The Americans are properly Britons. They have the manners, habits, and ideas of Britons; and have been accustomed to a similar form of government. But Britons never could bear the extremes, either of monarchy or republicanism. Some of their Kings have aimed at despotism; but always failed. Repeated efforts have been made towards democracy, and they equally failed. Once indeed republicanism triumphed over the constitution; the despotism of one person ensued; both were finally expelled. The inhabitants of Great-Britain were quite anxious for the restoration of royalty in 1660, as they were for its expulsion in 1642, and for some succeeding years. If we may judge of future events by past transactions, in similar circumstances, this would most probably be the case if America, were a republican form of government adopted in our present ferment. After much blood was shed, those confusions would terminate in the despotism of some one successful adventurer; and should the Americans be so fortunate as to emancipate themselves from that thraldom, perhaps the whole would end in a limited monarchy, after shedding as much more blood. Limited monarchy is the form of government which is most favourable to liberty - which is best adapted to the genius and temper of Britons; although here and there among us a crack-brained zealot for democracy or absolute monarchy, may be sometimes found.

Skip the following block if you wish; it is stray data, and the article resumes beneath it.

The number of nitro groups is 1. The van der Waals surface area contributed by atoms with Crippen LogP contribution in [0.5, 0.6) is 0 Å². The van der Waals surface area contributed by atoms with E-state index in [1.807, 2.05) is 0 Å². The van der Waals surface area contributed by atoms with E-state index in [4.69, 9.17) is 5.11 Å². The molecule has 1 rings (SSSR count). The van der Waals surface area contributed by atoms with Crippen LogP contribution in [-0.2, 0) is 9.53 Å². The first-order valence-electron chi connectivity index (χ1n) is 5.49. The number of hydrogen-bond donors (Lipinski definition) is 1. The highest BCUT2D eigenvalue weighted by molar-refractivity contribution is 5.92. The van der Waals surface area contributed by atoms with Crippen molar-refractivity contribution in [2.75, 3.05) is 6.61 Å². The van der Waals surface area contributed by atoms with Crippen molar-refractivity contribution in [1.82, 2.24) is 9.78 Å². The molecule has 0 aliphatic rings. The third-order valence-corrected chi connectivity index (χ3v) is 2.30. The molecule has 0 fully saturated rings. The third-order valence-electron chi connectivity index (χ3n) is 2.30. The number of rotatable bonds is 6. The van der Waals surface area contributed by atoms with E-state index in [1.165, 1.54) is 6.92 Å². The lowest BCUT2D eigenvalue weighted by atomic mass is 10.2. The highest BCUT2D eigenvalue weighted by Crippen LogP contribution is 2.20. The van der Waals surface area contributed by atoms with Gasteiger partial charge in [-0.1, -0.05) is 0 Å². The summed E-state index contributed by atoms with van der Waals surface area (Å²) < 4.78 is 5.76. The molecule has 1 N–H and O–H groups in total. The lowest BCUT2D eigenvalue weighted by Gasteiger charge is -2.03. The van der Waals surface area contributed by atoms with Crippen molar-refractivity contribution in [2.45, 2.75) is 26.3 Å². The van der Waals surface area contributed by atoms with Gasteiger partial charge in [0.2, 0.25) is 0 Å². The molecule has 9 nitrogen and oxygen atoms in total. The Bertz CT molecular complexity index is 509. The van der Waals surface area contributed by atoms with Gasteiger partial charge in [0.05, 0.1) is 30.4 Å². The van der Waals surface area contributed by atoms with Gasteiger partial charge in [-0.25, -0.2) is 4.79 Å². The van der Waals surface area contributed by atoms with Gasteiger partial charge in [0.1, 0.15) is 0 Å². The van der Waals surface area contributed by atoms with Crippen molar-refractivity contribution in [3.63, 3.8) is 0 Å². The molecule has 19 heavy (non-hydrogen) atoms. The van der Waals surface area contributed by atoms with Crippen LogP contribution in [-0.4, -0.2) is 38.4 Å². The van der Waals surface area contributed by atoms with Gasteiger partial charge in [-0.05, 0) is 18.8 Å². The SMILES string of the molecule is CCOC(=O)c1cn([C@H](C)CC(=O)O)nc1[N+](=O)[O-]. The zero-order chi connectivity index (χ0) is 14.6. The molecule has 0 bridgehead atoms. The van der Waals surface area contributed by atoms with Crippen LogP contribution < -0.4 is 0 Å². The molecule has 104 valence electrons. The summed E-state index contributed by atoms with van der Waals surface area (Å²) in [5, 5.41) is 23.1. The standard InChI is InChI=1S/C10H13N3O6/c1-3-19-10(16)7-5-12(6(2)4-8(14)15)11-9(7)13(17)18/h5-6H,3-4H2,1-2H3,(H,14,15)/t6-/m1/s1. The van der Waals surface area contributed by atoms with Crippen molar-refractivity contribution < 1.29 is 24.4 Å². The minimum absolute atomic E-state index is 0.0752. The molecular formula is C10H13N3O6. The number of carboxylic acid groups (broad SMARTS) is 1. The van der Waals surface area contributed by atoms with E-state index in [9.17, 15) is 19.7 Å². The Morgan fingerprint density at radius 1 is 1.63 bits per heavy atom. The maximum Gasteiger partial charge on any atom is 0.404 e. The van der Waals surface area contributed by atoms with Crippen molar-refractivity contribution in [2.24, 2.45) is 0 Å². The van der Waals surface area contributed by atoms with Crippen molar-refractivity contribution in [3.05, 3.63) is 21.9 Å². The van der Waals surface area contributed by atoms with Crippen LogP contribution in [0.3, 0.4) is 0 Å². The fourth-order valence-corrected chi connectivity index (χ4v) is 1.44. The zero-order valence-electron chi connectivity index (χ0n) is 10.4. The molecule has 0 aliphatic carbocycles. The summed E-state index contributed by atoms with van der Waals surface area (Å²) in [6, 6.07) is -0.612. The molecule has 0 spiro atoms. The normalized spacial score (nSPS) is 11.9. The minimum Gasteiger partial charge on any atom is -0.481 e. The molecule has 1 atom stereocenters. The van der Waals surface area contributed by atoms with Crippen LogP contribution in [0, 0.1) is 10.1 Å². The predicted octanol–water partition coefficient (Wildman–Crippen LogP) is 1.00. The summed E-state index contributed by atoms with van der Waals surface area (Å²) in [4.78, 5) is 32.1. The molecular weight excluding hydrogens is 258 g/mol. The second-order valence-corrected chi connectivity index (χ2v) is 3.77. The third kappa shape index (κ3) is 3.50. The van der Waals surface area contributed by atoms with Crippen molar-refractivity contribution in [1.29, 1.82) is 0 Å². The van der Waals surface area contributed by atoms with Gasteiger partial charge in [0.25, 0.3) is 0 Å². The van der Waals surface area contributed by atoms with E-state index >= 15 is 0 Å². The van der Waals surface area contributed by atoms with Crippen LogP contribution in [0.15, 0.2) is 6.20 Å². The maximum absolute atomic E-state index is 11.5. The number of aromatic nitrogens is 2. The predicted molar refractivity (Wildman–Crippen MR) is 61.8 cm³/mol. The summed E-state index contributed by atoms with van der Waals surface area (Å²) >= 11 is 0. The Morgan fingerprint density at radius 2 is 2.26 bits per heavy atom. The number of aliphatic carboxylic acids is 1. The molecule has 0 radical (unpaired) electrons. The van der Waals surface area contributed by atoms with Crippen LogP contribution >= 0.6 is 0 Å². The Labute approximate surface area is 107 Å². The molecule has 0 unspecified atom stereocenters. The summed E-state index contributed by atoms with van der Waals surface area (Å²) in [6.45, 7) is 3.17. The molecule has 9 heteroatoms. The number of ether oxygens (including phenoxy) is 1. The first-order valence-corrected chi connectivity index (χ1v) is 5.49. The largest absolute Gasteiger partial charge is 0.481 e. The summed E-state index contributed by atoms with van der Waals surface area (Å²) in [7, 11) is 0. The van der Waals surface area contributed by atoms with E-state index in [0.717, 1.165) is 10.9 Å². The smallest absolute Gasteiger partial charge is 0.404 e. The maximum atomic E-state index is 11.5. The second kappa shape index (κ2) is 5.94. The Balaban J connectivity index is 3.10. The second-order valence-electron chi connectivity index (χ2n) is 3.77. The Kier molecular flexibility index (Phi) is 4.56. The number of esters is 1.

Besides the unsuitableness of the republican form to the genius of the people, America is too extensive for it. That form may do well enough for a single city, or small territory; but would be utterly improper for such a continent as this. America is too unwieldy for the feeble, dilatory administration of democracy. Rome had the most extensive dominions of any ancient republic. But it should be remembered, that very soon after the spirit of conquest carried the Romans beyond the limits that were proportioned to their constitution, they fell under a despotic yoke. A very few years had elapsed from the time of their conquering Greece and first entering Asia, till the battle of Pharsalia, where Julius Caesar put an end to the liberties of his country. .
But here it may be said - That all the evils above specified, are more tolerable than slavery. With this sentiment I sincerely agree - any hardships, however great, are preferable to slavery. But then I ask, is there no other alternative in the present case? Is there no choice left us but slavery, or those evils? I am confident there is; and that both may be equally avoided. Let us only shew a disposition to treat or negociate in earnest - let us fall upon some method to set a treaty or negociation with Great Britain on foot; and if once properly begun, there is moral certainty that this unhappy dispute will be settled to the mutual satisfaction and interest of both countries. For my part, I have not the least doubt about it. .